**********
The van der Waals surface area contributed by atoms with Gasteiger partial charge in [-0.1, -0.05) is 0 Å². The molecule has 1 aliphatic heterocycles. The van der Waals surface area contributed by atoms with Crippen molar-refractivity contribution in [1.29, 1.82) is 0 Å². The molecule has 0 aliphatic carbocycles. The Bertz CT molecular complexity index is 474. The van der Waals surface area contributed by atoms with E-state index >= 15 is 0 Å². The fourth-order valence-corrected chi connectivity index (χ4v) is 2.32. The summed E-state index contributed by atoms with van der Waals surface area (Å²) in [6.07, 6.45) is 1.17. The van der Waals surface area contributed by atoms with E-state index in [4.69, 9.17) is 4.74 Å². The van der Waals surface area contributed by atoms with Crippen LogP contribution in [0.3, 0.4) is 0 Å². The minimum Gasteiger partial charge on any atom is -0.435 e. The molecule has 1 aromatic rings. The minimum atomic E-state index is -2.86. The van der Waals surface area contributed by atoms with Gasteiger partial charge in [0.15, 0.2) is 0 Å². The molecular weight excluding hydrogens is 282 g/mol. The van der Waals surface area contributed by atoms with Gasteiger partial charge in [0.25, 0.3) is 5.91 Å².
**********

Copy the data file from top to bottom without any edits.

The van der Waals surface area contributed by atoms with Gasteiger partial charge in [-0.1, -0.05) is 0 Å². The molecule has 1 aliphatic heterocycles. The van der Waals surface area contributed by atoms with Crippen molar-refractivity contribution in [1.29, 1.82) is 0 Å². The molecule has 0 aliphatic carbocycles. The Bertz CT molecular complexity index is 474. The van der Waals surface area contributed by atoms with E-state index >= 15 is 0 Å². The fourth-order valence-corrected chi connectivity index (χ4v) is 2.32. The summed E-state index contributed by atoms with van der Waals surface area (Å²) in [6.07, 6.45) is 1.17. The van der Waals surface area contributed by atoms with E-state index in [4.69, 9.17) is 4.74 Å². The van der Waals surface area contributed by atoms with Crippen LogP contribution in [0.3, 0.4) is 0 Å². The minimum Gasteiger partial charge on any atom is -0.435 e. The molecule has 1 aromatic rings. The minimum atomic E-state index is -2.86. The van der Waals surface area contributed by atoms with Gasteiger partial charge in [0.15, 0.2) is 0 Å². The molecular weight excluding hydrogens is 282 g/mol. The van der Waals surface area contributed by atoms with Gasteiger partial charge in [0.25, 0.3) is 5.91 Å².